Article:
Sunday, 26 October 2014


As I have mentioned before, I never managed to see the TV series BATTLEGROUND when it was broadcast. It featured a number of wargames that were fought out on terrain constructed by Peter Guilder and mostly using figures from his collection. Edward Woodward (of – amongst many other things – CALLAN fame) narrated the series, and a number of well-known wargamers took the roles of the opposing generals.

There were six programmes in the series:
  1. The Battle of Edgehill 1642: Duncan MacFarlane (Royalists) vs. John Tilson (Parliamentarians)
  2. Waterloo 1815: John Braithwaite (British) vs. Peter Gilder (French)
  3. Battle of the Nile 1798: Steve Birnie vs. John Harrison
  4. Chalons sur Marne 451 AD: Bob O'Brien (Huns) vs. Steve Davidson (Romans)
  5. France, 1944: Gavin Lyall vs. Bernard Lyall
  6. Gettysburg 1863: Peter Gilder (Confederates) vs. Paddy Griffith (Union)
It was therefore both a pleasure and surprise to discover that Seb Palmer has not only watched some of the programmes but has written quite detailed blog entries about each of the ones he has seen. These can be found on his blog, A QUESTION OF SCALE: A WARGAMING WORK IN PROGRESS.

  1. The Battle of Edgehill 1642
  2. Waterloo 1815
  3. Battle of the Nile 1798 (Episode lost)
  4. Chalons sur Marne 451 AD
  5. France, 1944 (Episode lost)
  6. Gettysburg 1863
Seb Palmer has also written an interesting blog entry about the making of the series and the people who were involved.

Whilst writing this blog entry I realised that it is almost five years since Edward Woodward died on 16th November 2009.

He was a consummate actor and singer, and was famous for a number of roles on TV (Guy Crouchback in the SWORD OF HONOUR trilogy, the eponymous CALLAN and Robert McCall in THE EQUALIZER) and film (CALLAN ... again, BREAKER MORANT, and Police Sergeant Neil Howie in THE WICKER MAN). In the aftermath of his death I wrote a number of blog entries about Callan the wargamer, and I re-read them before writing this blog entry. These blog entries can be found at:


  1. I enjoyed looking over the posts about this series. It of course goes without saying that these were never seen on the other side of the Atlantic!

    As you might or might not know, Bob Jones is about to release the 2nd edition of his "Die FIghting" Horse and Musket rules, and it will be entirely in video (CD) format, a few supporting printed reference material aside. It was vidoegraphed at "Chez Jones" in Denver, and featured local and non local talent, including a certain globe trotting wargamer-economist of your acquaintance, "Il Destofante" (Adolfo). I am looking forward to it's release in early November!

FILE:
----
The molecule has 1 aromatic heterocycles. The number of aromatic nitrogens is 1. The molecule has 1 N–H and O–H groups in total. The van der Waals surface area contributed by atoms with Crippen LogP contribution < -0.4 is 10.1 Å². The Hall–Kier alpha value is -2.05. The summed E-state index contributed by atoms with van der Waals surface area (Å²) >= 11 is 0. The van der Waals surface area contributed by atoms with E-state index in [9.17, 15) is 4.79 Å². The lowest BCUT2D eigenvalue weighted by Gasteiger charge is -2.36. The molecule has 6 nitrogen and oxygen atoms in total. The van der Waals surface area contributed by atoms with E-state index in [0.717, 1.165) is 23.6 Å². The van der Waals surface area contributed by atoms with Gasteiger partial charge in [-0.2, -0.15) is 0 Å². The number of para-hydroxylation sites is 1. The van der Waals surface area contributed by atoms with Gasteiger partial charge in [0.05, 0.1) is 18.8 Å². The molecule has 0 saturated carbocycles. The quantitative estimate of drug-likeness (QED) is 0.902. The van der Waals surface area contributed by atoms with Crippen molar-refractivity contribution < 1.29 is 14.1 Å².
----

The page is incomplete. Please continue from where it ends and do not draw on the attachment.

2. Thank you for this, Bob. Edward Woodward was one of my favorite actors and I have always wished to see the greater body of his work, being limited to The Equalizer and Breaker Morant (but I may have seen something of Callan in the very late '70s or early '80s).

    Btw, the direct link to Seb's site did not work for me, a 404 error, but his name linked to his blog list, so I was able to view his posts that way.

  3. Gonsalvo,

    The series got precious little coverage in the UK when it was transmitted, so I suppose it is not surprising that it never made it to the U.S.

    Bob Jones' project sounds very interesting, and may well be the sort of thing that we shall see more of in the future. It is made all the more interesting for me because of Adolfo's involvement.

    All the best,


  4. Justin Penwith,

    Edward Woodward is frequently remembered for his serious, action-man roles, but he was also a very accomplished singer who appeared in musicals.

    Thanks for pointing out the broken link to Seb Palmer's blog. I think that I have fixed it, but if the fault persists, please let me know.

    All the best,


  5. Evening Bob,
    I have been lucky enough to have a dvd of four of the battles that were shown. The only problem is they wont play via my dvd/television and I have to use my PC instead.
    If you re read one of this years Miniature Wargames, re my interview with Charles Wesencraft, Charlie speaks at length about the series and how he was roped into it. He also mentions a follow up series of war walks made by Tyne TEES, which unfortunately I never saw, but it sounded good fun.

  6. Robbie Rodiss,

    I wish that I had copies of the programmes, even if I could only view them on my PC. (I have a few DVDs that I can only view on my PC because they were not made for viewing in Europe.)

    I knew about Charlie Wesencraft's involvement in the BATTLEGROUND series but not that Tyne Teese TV had made any follow-up war walk programmes.

    All the best,